I can’t remember when I first watched Pawn Stars. It was probably in some crappy motel room when my then-boyfriend and I were trying to distract ourselves (and each other) from our ridiculous, relentless fighting and our steadily deteriorating relationship. Then, a couple of years ago during a house sitting gig, I watched a Pawn Stars marathon, half-hour episode after half-hour episode all day and into the night. The marathon sealed the deal: I was a Pawn Stars fan.

I enjoy the show’s focus on items of historical significance. Unlike Hardcore Pawn , which I remember focusing on the antics of the wacked-out customers (and not-quite customers), Pawn Stars really does attempt to teach some history. Sure, some of the sellers featured on Pawn Stars are a little zany, but colorful characters do make for good entertainment. And while familial bickering is a subplot of every Pawn Stars episode, it always takes a backseat to trying to educate viewers via the items brought into the store.

When I realized I’d be in Vegas and the Gold and Silver Pawn Shop is in Vegas, I decided I wanted to see it. I was a bit embarrassed to admit this desire to The Poet. First, it seemed like such a stereotypically tourist thing to do. What next? I imagined The Poet wondering. An Elvis impersonator extravaganza, topless showgirls, and all night at the blackjack tables? Also, I didn’t know which side of the TV wars The Poet was on. Some of my friends think all television is soul sucking and mind mushing, while others think a person who doesn’t watch TV is weird. What if The Poet judged me harshly?

I told her in the letter I sent outlining my Las Vegas interests that of course I didn’t expect her and The Activist (her husband) to accompany me on my visit to Gold and Silver. I told her I’d go alone, at some time when they needed a break from being hosts and tour guides. So I was a bit surprised when The Poet told me The Activist wanted to accompany me on the pawn shop visit, unless I needed special alone time there. I assured her I didn’t need to go alone, that I wasn’t on some kind of a pilgrimage. (I’m not that kind of fan.) I told her I’d be happy to have  The Activist along.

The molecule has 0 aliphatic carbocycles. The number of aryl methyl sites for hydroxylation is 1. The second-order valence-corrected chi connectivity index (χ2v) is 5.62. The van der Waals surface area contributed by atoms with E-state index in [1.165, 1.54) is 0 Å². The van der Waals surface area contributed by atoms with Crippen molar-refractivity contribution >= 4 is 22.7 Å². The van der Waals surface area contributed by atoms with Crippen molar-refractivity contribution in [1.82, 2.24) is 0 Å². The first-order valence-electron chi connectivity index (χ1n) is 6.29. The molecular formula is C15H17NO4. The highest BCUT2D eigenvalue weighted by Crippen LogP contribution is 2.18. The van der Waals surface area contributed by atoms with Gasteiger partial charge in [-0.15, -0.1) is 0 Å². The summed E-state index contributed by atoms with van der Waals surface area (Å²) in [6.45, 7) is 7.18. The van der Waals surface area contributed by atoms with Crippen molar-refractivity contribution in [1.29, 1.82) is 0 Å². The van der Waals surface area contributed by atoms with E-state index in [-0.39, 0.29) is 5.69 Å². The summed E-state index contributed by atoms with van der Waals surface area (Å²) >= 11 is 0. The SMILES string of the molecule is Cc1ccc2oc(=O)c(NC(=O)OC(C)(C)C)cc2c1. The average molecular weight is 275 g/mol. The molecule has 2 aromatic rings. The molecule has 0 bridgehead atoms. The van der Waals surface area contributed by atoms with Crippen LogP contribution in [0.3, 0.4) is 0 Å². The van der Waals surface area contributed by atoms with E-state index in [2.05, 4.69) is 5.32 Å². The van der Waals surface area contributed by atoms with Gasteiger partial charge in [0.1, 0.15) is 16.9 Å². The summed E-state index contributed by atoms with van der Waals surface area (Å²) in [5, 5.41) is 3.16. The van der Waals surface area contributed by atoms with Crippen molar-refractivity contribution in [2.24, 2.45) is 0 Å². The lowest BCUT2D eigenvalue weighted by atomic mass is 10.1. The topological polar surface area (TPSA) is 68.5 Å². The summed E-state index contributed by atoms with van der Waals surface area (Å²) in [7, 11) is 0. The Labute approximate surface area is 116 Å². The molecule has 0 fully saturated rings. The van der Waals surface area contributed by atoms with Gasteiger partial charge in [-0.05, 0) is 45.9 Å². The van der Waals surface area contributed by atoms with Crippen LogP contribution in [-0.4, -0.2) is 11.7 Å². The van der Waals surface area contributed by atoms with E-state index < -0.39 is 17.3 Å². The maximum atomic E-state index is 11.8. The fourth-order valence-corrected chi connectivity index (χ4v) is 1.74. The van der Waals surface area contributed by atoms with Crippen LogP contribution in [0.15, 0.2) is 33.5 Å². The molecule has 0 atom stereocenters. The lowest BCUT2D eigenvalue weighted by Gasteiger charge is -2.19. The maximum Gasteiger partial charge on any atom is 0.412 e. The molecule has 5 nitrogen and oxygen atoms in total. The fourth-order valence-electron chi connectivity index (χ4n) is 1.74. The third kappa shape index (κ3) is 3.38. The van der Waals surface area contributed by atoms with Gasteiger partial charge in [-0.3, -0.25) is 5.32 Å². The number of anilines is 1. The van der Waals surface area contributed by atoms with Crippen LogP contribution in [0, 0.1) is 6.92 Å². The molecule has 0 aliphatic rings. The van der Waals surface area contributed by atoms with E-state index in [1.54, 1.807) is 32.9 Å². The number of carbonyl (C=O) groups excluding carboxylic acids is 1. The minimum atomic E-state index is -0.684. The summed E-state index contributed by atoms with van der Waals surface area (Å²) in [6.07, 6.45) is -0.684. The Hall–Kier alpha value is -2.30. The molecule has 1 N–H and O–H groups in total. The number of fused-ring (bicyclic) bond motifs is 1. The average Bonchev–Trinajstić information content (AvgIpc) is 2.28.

The day we went to the pawn shop started with a peace vigil.

Every week, members of the Las Vegas  peace community hold a vigil in front the Lloyd George Federal Courthouse at 333 Las Vegas Blvd.

…a group of people stand with signs about peace, about the cost of war, asking people to honk in a sign of solidarity if they’re in a vehicle. This particular vigil has been taking place for over ten years. It is very friendly and encouraging.

In warm months, we stand on So. LV Blvd. near Clark. In colder months we stand on So. LV Blvd. near Bridger.

It was a pretty low-key affair the day I attended. About seven of us held signs with various peace slogans on them. The youngest women in the group held the sign that read “Honk for Peace.” She got a lot of honks.

After an hour, the peace group split up and The Activist and I walked The Poet to a coffee shop called The Beat  on the corner of  6th and Fremont. In the back of the coffee shop is a large area with art displays and The Las Vegas Zine Library (LVZL). We poked around back there for about half an hour, then The Poet settled in to write while The Activist and I went on our excursion.

We walked down Fremont Street to get to Las Vegas Blvd. Fremont wasn’t very busy since it was a Wednesday morning. I did the tourist thing and took some photos.


And since I was playing tourist, I took some photos of the wedding chapels we passed on the way.



I mean, if getting married in a ceremony with the “KING” is good enough for Rock Star Jon Bon Jovi, it must be good enough for me. (The question is, is Mr. Bon Jovi still married to the lady he wed in the Graceland Chapel?)


While we walked, The Activist told me he was glad to have a reason to go to Gold and Silver. He said he’d wanted to check it out since he’d moved to Vegas, but none of their other house guests had expressed any interest in visiting the place.

We approached Gold and Silver from the parking lot side. There weren’t many cars parked there, but there were several guys in orange vests monitoring the lot and the people in it. I wondered if they only allow people with items to sell or pawn to park in the lot.

During my preliminary research, I’d read there’s sometimes a line to get into the shop. I was glad to see that on this day there was no line outside and we wouldn’t have to wait to get in.

I’d also read online complaints from people who’d expected to see the actual stars of Pawn Stars–Rick, The Old Man, Corey, and Chumlee–and were disappointed when the guys weren’t in the shop. Give me a break! I’d never expect the stars of a big History Channel program to be standing around to chitchat with the riffraff. Maybe in the earliest days of the show, a visitor might run into one of those guys in the shop, but now? Forget it! Those guys are big shot famous people. They probably only come around for filming and probably stay in the office until the cameras are ready for them. I would have been astounded to see one of the show’s stars hanging around in public.